The yield for each selected river basin was compared to the estimated pre-European yield in order to measure loads in the context of condition (see Kroon et al.,2012). It is an example of a reference condition not based upon accounting period considerations, but upon the notion of 'a condition reflecting an ecosystem which is relatively undisturbed or undegraded by humans' (SEEA Experimental Ecosystem Accounting, 2012, para. 4.16). This type of measure relates more to the condition of the landscape, its use and its ability to stabilise mass (or mitigate erosion), than to the physical form of the rivers. The resultant data shows how much the landscape has been functionally changed in this respect since European settlement.
The measure remains greatly influenced by rainfall and volume of river flow, but the size of catchment controlled as yield is measured in kilograms, or tonnes per square kilometre of catchment. Table 3.3 below presents yields of total suspended solids, total nitrogen and total phosphorous indexed to the pre-European reference condition. There were no pesticides present before European settlement, and, therefore, it is not possible to construct an index for this measure.
TABLE 3.3: RIVER BASIN YIELD CONDITION, BY NRM REGION, GREAT BARRIER REEF REGION, by Type of Load, 2006-07 to 2011-12, Index (Pre-European Settlement = 100)
Table 3.3 above shows that there is considerable variance in the condition of selected rivers in the GBR Region. The selected river basin yields in the Cape York and Burnett Mary NRM Regions are closer to the reference condition in 2011-12 than other regions. There is a decrease of 49 per cent in the Cape York NRM Region in yield of total suspended solids relative to pre-European yields, and a decrease of 85 per cent in the Burnett Mary NRM Region of the same yield. In 2010-11, all yields were significantly increased by very heavy rainfall (including total suspended solids), to 300 per cent of the pre-European yield in the Cape York NRM Region, and by 2,600 per cent in the Burnett Mary NRM Region.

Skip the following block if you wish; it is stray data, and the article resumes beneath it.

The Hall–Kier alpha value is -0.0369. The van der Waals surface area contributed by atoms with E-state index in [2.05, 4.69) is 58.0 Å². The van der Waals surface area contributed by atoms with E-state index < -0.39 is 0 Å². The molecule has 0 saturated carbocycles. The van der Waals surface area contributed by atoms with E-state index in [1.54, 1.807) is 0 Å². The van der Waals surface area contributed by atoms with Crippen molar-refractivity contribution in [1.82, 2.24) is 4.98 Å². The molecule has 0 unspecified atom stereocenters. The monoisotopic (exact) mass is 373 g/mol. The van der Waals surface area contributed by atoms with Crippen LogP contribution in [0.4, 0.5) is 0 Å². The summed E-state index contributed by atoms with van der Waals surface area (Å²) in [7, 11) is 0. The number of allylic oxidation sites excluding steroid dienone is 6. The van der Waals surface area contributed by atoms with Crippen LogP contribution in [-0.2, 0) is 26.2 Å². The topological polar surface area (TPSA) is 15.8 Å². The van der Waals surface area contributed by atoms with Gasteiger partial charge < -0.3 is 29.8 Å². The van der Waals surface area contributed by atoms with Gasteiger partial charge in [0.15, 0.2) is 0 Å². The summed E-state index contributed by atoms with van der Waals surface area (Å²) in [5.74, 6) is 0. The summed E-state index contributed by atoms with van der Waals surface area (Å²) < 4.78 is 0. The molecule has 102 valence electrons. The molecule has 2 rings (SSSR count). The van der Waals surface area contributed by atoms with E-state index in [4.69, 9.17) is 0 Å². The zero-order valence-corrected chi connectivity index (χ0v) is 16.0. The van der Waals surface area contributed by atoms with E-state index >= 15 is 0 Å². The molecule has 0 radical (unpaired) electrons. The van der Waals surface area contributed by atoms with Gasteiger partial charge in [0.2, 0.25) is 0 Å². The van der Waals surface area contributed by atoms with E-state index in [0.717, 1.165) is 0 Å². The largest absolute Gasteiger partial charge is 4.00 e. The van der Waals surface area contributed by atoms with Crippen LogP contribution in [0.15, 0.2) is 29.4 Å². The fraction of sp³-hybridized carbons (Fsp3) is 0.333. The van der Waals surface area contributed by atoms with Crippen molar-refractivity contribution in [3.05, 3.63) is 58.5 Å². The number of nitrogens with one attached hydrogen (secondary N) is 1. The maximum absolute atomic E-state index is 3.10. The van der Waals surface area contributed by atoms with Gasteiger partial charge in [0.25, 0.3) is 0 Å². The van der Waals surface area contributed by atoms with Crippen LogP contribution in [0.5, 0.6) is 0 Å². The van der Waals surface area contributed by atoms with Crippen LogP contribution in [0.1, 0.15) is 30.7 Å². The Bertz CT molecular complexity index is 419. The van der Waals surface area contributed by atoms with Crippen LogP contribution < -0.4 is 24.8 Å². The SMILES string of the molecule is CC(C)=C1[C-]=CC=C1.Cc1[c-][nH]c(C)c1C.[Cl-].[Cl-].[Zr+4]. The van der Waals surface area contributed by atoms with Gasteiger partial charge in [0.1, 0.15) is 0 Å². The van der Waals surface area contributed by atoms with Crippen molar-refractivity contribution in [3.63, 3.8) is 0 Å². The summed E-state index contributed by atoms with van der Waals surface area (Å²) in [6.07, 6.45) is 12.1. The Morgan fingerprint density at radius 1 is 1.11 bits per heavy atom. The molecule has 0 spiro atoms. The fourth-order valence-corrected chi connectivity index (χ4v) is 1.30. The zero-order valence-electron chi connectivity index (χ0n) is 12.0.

Increases in yield have been observed for the majority of measures each year in areas between the Cape York and Burnett Mary NRM Regions. The Fitzroy and Burnett Mary NRM Regions recorded the highest index value of all measures in 2010-11 (11,000), when both regions recorded a total phosphorous yield 110 times the pre-European condition. Total phosphorous in the Fitzroy NRM Region recorded the highest index value in 2011-12, with a yield nineteen times (1,900) that of the pre-European condition (100).
NET PRIMARY PRODUCTIVITY